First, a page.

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Dramatic Discoveries Mark End of the "Decade of the Brain "


By Elaine Cassel

Congress designated the 1990s "The Decade of the Brain." As we enter a new millenium, several recent findings challenge long-held beliefs about the brain and provide new insight into two of the most devastating brain disorders, Parkinson's disease and schizophrenia.

It has long been thought that we are born with all the brain cells we will ever have, and that when disease or injury destroys cells, they do not regenerate. But Princeton University biologists Elizabeth Gould and Charles Gross injected macaque monkeys with a chemical that is incorporated into new DNA formed when a cell divides. In October, 1999, they reported that new neurons were generated in the area of the brain that is home to the brain's stem cells (the mother cells from which all of an organ's variety of cells originate) and migrated to areas of the cerebral cortex involved in decision-making and visual recognition. The findings suggest that the new cells might be sensitive to recording experiences from specific times. Although the research has yet to be confirmed in humans, further efforts could lead to greater understanding of long-term memory.

Also in October, Rodolfo Llinas and his colleagues at New York University School of Medicine published the results of magnetoencephalography studies of the electrical firings of the brains of nine healthy people, compared with the brains of people suffering from Parkinson's disease and depression. The people with brain problems showed a distinctive abnormal pattern of electrical activity between the thalamus, an area deep inside the brain that is a relay station for incoming information, and the cerebral cortex, the part of the brain involved in perception, thought, and recognition of information. The researchers believe that the misfirings may result in scrambled brain messages. Depending upon where in the thalamus the misfiring occurs, the result may be associated with depression, Parkinson's disease, and even schizophrenia. Further research may indicate that the misfiring can be alleviated with drugs or by implanting electrodes in the brain to regulate the electrical firings, much as a pacemaker modulates irregular heart rhythm.

Renowned schizophrenia researcher E. Fuller Torrey and colleagues presented findings on the possible role of viruses in schizophrenia at a symposium held at the Johns Hopkins University School of Medicine in the first week of November. Using frozen blood samples collected from pregnant women at hospitals around the country in the 1950s and 1960s, they found that the blood of mothers of children who developed schizophrenia had significantly higher levels of antibodies (that indicated infections during pregnancy) to the type 2 herpes virus sometimes known to cause severe brain damage in newborn infants. This type of virus is known as an "endogenous retrovirus"—endogenous, because it’s passed on from parent to child; "retro" because it lies dormant for a period of time before producing symptoms. Schizophrenia symptoms appear for the first time in late adolescence or early adulthood.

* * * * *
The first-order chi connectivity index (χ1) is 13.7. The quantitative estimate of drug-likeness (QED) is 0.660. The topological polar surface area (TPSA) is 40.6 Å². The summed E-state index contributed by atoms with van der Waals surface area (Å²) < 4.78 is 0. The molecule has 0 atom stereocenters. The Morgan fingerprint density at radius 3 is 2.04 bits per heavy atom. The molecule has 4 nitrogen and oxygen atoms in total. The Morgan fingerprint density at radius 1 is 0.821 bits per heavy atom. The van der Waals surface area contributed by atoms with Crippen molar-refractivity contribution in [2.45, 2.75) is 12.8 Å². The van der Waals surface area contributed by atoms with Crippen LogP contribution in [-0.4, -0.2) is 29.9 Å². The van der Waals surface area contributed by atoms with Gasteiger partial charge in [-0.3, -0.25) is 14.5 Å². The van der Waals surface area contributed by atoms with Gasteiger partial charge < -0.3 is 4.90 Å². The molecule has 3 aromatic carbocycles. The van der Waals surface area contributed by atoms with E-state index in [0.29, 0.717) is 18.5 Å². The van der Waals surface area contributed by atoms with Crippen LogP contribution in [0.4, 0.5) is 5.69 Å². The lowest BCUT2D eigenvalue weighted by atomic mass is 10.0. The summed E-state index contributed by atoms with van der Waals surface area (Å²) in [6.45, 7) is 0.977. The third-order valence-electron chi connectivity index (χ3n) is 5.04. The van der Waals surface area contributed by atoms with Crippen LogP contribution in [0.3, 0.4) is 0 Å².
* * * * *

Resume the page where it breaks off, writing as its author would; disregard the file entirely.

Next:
Researchers have learned more about the brain in the last ten years then they have in the short history of neuroscience, which began only 30 years ago. In the 21st century, we can expect that increasingly sophisticated brain imagining techniques and advances in molecular biology, including mapping the human genome, will continue to unlock the brain's secrets and lead to enhanced therapeutic and preventive interventions.

Sources:
Susan Okie. "A Viral Source for Schizophrenia? New Evidence Gives Credence to an Old Theory." The Washington Post, Health Section, November 9, 1999, pp. 7, 10.

Rob Stein. "Brain Ailment Breakthrough?" The Washington Post, November 1, 1999, p. A13.

Nicholas Wade. "Brain May Grow New Cells Daily." The New York Times, October 15, 1999, p. 1A.


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